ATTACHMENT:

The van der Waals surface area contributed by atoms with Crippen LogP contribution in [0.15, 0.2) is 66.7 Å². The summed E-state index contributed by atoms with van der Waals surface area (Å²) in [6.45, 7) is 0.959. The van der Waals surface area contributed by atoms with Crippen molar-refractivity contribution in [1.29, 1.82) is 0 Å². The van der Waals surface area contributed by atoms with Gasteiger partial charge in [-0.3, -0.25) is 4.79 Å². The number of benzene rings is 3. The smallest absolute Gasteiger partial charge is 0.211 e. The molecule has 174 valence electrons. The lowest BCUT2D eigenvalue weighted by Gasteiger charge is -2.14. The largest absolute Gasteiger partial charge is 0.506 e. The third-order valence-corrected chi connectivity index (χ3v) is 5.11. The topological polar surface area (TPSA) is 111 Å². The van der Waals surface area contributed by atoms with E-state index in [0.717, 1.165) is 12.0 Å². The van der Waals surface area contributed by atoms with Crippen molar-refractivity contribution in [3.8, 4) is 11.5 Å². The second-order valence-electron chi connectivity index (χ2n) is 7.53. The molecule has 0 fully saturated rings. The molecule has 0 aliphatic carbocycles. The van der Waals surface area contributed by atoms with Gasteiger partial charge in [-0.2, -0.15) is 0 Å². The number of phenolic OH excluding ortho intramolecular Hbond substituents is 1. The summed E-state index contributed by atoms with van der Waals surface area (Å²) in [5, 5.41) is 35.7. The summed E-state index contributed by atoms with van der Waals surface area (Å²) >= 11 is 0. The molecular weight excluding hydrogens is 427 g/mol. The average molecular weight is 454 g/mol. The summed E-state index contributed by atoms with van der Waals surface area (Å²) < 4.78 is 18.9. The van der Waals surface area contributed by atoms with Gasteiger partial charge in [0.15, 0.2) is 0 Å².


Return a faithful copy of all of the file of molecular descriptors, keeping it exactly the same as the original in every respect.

The van der Waals surface area contributed by atoms with Crippen LogP contribution in [0.15, 0.2) is 66.7 Å². The summed E-state index contributed by atoms with van der Waals surface area (Å²) in [6.45, 7) is 0.959. The van der Waals surface area contributed by atoms with Crippen molar-refractivity contribution in [1.29, 1.82) is 0 Å². The van der Waals surface area contributed by atoms with Gasteiger partial charge in [-0.3, -0.25) is 4.79 Å². The number of benzene rings is 3. The smallest absolute Gasteiger partial charge is 0.211 e. The molecule has 174 valence electrons. The lowest BCUT2D eigenvalue weighted by Gasteiger charge is -2.14. The largest absolute Gasteiger partial charge is 0.506 e. The third-order valence-corrected chi connectivity index (χ3v) is 5.11. The topological polar surface area (TPSA) is 111 Å². The van der Waals surface area contributed by atoms with E-state index in [0.717, 1.165) is 12.0 Å². The van der Waals surface area contributed by atoms with Crippen molar-refractivity contribution in [3.8, 4) is 11.5 Å². The second-order valence-electron chi connectivity index (χ2n) is 7.53. The molecule has 0 fully saturated rings. The molecule has 0 aliphatic carbocycles. The van der Waals surface area contributed by atoms with Gasteiger partial charge in [-0.2, -0.15) is 0 Å². The number of phenolic OH excluding ortho intramolecular Hbond substituents is 1. The summed E-state index contributed by atoms with van der Waals surface area (Å²) in [5, 5.41) is 35.7. The summed E-state index contributed by atoms with van der Waals surface area (Å²) >= 11 is 0. The molecular weight excluding hydrogens is 427 g/mol. The average molecular weight is 454 g/mol. The summed E-state index contributed by atoms with van der Waals surface area (Å²) < 4.78 is 18.9. The van der Waals surface area contributed by atoms with Gasteiger partial charge in [0.15, 0.2) is 0 Å².